comments on CAPPS-2 here, if you click "Simple Search" and enter
    "1437": http://dms.dot.gov
    As a brief overview, CAPPS-2 would require airlines to collect
    peoples' full legal name, residence address, home phone number, and
    date of birth (none of which is currently used by airlines today)
    before they can even make a flight reservation.  They would be
    required to hand this information, and everything else in the PNR
    (flight reservation), to the government, LONG BEFORE the flight takes
    off.  Then the government (or its "contractors") would do the same
    kind of data matching that Torch Concepts did, hooking up your flight
    reservations to credit databases and many other government and private
    databases.  The difference is that if YOUR data was one of those
    "anomalous records" (that didn't fit one of the standard patterns of
    your airline's customers), you would be singled out to be specially
    searched, and/or kept off the airplane.
    Torch Concepts' report blew the whistle on this secret program.  The
    report is at http://cryptome.org/jetblue-spy.pdf.  On page 22,
    Torch found two major groupings of JetBlue customers:
      (1) Young Middle Income Home Owners with Short Length-of-Residence
      (2) Older Upper Income Home Owners with Longer Length-of-Residence
    Everybody else they categorized into "anomalous records".  If you're
    an oldster who moved to Florida recently -- or a renter -- or a lower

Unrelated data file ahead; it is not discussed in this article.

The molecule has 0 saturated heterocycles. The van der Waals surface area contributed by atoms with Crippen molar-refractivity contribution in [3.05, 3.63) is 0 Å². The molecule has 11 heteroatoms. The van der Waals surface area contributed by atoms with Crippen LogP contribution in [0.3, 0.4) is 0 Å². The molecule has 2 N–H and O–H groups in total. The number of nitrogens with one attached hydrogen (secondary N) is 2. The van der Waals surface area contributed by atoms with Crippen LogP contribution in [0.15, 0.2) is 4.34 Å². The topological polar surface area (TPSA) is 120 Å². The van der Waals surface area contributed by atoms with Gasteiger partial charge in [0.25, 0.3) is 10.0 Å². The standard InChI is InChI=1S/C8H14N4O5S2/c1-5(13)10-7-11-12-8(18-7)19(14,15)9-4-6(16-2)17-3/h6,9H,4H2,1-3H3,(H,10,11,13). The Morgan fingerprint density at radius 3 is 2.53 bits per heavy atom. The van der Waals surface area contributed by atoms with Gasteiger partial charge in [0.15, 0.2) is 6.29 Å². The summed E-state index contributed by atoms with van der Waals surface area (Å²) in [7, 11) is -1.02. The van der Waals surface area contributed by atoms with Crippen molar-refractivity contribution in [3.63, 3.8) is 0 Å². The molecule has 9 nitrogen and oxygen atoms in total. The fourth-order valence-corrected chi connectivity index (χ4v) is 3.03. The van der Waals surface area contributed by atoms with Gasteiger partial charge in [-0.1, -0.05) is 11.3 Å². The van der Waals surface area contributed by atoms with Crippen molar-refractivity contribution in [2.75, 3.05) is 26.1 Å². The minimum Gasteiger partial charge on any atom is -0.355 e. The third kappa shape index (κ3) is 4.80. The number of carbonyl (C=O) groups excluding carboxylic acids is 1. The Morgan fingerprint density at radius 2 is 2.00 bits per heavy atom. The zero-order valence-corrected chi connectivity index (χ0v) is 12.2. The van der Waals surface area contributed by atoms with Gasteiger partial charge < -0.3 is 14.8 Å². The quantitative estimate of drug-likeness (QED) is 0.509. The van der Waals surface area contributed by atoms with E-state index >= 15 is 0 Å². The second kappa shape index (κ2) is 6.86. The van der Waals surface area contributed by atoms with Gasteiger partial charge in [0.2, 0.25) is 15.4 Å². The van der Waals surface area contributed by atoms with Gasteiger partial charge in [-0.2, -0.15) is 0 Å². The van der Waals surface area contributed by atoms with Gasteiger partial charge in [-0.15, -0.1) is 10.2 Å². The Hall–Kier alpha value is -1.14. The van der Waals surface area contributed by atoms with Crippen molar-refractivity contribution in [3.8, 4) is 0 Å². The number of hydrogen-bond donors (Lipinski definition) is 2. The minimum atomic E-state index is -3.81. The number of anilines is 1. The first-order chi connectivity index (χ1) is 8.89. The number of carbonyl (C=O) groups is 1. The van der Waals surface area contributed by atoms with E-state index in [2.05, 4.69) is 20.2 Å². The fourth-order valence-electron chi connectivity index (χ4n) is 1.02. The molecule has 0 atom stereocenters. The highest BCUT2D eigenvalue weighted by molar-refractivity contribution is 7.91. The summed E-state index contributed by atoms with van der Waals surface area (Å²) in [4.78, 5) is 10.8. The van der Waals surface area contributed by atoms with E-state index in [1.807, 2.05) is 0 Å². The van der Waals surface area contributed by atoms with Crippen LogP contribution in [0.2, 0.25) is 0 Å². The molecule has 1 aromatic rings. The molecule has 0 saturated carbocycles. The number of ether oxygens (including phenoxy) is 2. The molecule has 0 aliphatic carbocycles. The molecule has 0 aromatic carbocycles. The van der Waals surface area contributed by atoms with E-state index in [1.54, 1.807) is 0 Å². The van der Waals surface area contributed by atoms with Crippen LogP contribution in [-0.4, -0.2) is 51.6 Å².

income person of any type -- you're anomalous.  You're going to get
    that special government search whenever you fly on JetBlue, if TSA
    succeeds in imposing CAPPS 2.
    (Oh, perhaps their final system will be more subtle than this clumsy
    contractor was, but the basic problem is the same: the government will
    forcibly identify each traveler, evalulate their lifestyle from
    database records, and then make snap decisions about what civil rights
    that person will have while traveling.  They propose to permanently
    withhold the right to anonymity; grant or withhold the right to
    travel; and grant or withhold the right not to be searched without
    probable cause.  I thought rights were something that you had *all the
    time*, not just if the government likes your lifestyle.)
    CAPPS-2 also proposes that this "airport checkpoint" also be used to
    try to catch various kinds of criminals, rather than solely to make
    flying supposedly safer.  It would also be used to catch foreign
    visitors whose visa has expired or whose paperwork is snarled.  And
    once the public is used to it, of course I expect it would be expanded
    to stop people for everything up to and including parking tickets.
    The judges say that searching the general public without cause, in
    order to catch criminals, is unconstitutional.  But don't depend on a
    judge to guard your rights.  Complain to the government yourself,
    right now!
    Here's the best part.  Besides the "blacklists" that today's CAPPS-1
    system uses, the CAPPS-2 system will have "whitelists".  Anyone with a
    government security clearance, or a "position of trust and
    confidence", will never get singled out, screened, or delayed.  They
    will be able to show up at the airport half an hour before their
    flight, like everyone used to be able to do, and just walk on board.
    There'll be one rule for "Party members" and another rule for the
    "proletariat".  CAPPS-2 assumes you are guilty until proven innocent
    -- and assumes you are innocent if you work for the government.  That
    alone is reason enough to stop it.
    EFF has also set up an Action Alert web site as another way to submit
    your comments on CAPPS-2.  See:
    	John Gilmore
    and	Electronic Frontier Foundation (EFF)
    ----- End forwarded message -----